‘FOR THEIR OWN GREED’... WHAT THE JUDGE, POLICE AND COUNCIL SAID
JUDGE Timothy Petts said the trial had revealed a “long-running fraud on the public purse”.
Eric Wyn Jones, 77, owned Express Motors and employed his sons Ian, 53, Kevin, 55, and Keith, 51.
The judge said: “You have been found guilty by the jury of serious charges in relation to fleecing the local authority by submitting false claims for concessionary bus fares and conspiring together to launder money from Express Motors.
“Each swipe of a bus pass was money in the bank for Express Motors. The fraud was one of breathtaking arrogance.
“The jury decided all four of you are part of the conspiracy. Decisions were not taken by one of you. All of you had to be involved. You are all part of a plan to swindle the local authority for the benefit of the family.”
He told Eric Wyn Jones: “You had nothing but contempt for the capabilities of the staff of f Gwynedd County Council.” l.”
In sentencing, the judge ge praised the work of the prosecution, in particular Detective Constable Mark Williams and civilian investigators Elwyn Roberts and Sarah Hardy.
Lawyers for Eric Jones and Kevin Jones said they y both continue to deny the e offences.
The Penygroes-based firm accepted concessionary fare passes which give free bus travel to passengers aged over 60 and those with disabilities. Each month, Express Motors would make refund claims to Gwynedd Gwyned Council based on the number numb of times the cards had been swiped. In a separate fraud, Express Motors also failed to pay tax on £500,000 £ of takings which were kept off the business’s accounts. After the hearing, Det Chief C Inspector Gerwyn Thomas Th of North Wales Police Polic said: “This was done for the their own greed during a time of eco economic austerity, and their actions have caused a significant economic loss to the tax payer.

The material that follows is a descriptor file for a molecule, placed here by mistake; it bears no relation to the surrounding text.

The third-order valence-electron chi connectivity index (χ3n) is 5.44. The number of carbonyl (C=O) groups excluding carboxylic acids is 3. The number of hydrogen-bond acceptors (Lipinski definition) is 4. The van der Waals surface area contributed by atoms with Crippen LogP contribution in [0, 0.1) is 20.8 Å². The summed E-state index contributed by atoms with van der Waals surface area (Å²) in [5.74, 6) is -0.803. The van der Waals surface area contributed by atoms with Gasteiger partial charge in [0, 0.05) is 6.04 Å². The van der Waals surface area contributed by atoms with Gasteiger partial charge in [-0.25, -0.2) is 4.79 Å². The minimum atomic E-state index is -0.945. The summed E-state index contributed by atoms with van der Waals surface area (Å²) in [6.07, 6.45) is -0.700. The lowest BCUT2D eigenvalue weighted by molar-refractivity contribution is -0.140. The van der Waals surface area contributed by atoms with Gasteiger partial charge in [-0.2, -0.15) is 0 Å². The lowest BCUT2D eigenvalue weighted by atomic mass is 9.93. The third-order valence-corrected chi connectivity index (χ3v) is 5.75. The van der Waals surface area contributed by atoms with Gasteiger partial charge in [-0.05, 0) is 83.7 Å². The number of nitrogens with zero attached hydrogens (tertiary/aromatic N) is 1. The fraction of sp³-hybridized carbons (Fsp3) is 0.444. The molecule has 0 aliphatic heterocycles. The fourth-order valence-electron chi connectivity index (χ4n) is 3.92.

“I would like to pay tribute to those witnesses who came forward and assisted the investigation, as well as thanking the many different agencies who have provided valuable assistance to a small dedicated team of detectives who diligently worked on this investigation.”
A Gwynedd council spokesperson said: “We are satisfied with today’s sentence and believe it reflects the serious nature of the case, which involved significant sums of money being fraudulently obtained from the public purse.
“Valuable lessons have been learnt since this case first came to light, and it is anticipated that new all-Wales procedures for recording and claiming concessionary fares for all local authorities will be introduced in the near future.”